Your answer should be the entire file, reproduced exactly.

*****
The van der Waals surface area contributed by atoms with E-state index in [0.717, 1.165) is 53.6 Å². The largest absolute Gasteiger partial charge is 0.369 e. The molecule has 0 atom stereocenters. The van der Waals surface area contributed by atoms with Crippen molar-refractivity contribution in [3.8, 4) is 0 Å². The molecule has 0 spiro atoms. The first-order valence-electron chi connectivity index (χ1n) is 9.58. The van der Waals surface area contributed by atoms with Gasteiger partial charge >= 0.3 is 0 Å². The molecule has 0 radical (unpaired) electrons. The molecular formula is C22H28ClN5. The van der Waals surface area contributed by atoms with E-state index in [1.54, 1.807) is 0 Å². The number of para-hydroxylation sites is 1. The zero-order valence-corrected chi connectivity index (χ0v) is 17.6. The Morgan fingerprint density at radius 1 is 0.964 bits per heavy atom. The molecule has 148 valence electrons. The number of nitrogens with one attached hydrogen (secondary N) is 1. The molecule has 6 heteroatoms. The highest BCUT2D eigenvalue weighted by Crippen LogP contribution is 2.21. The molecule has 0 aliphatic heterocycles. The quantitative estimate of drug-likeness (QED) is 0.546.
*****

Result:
The van der Waals surface area contributed by atoms with E-state index in [0.717, 1.165) is 53.6 Å². The largest absolute Gasteiger partial charge is 0.369 e. The molecule has 0 atom stereocenters. The van der Waals surface area contributed by atoms with Crippen molar-refractivity contribution in [3.8, 4) is 0 Å². The molecule has 0 spiro atoms. The first-order valence-electron chi connectivity index (χ1n) is 9.58. The van der Waals surface area contributed by atoms with Gasteiger partial charge >= 0.3 is 0 Å². The molecule has 0 radical (unpaired) electrons. The molecular formula is C22H28ClN5. The van der Waals surface area contributed by atoms with E-state index in [1.54, 1.807) is 0 Å². The number of para-hydroxylation sites is 1. The zero-order valence-corrected chi connectivity index (χ0v) is 17.6. The Morgan fingerprint density at radius 1 is 0.964 bits per heavy atom. The molecule has 148 valence electrons. The number of nitrogens with one attached hydrogen (secondary N) is 1. The molecule has 6 heteroatoms. The highest BCUT2D eigenvalue weighted by Crippen LogP contribution is 2.21. The molecule has 0 aliphatic heterocycles. The quantitative estimate of drug-likeness (QED) is 0.546.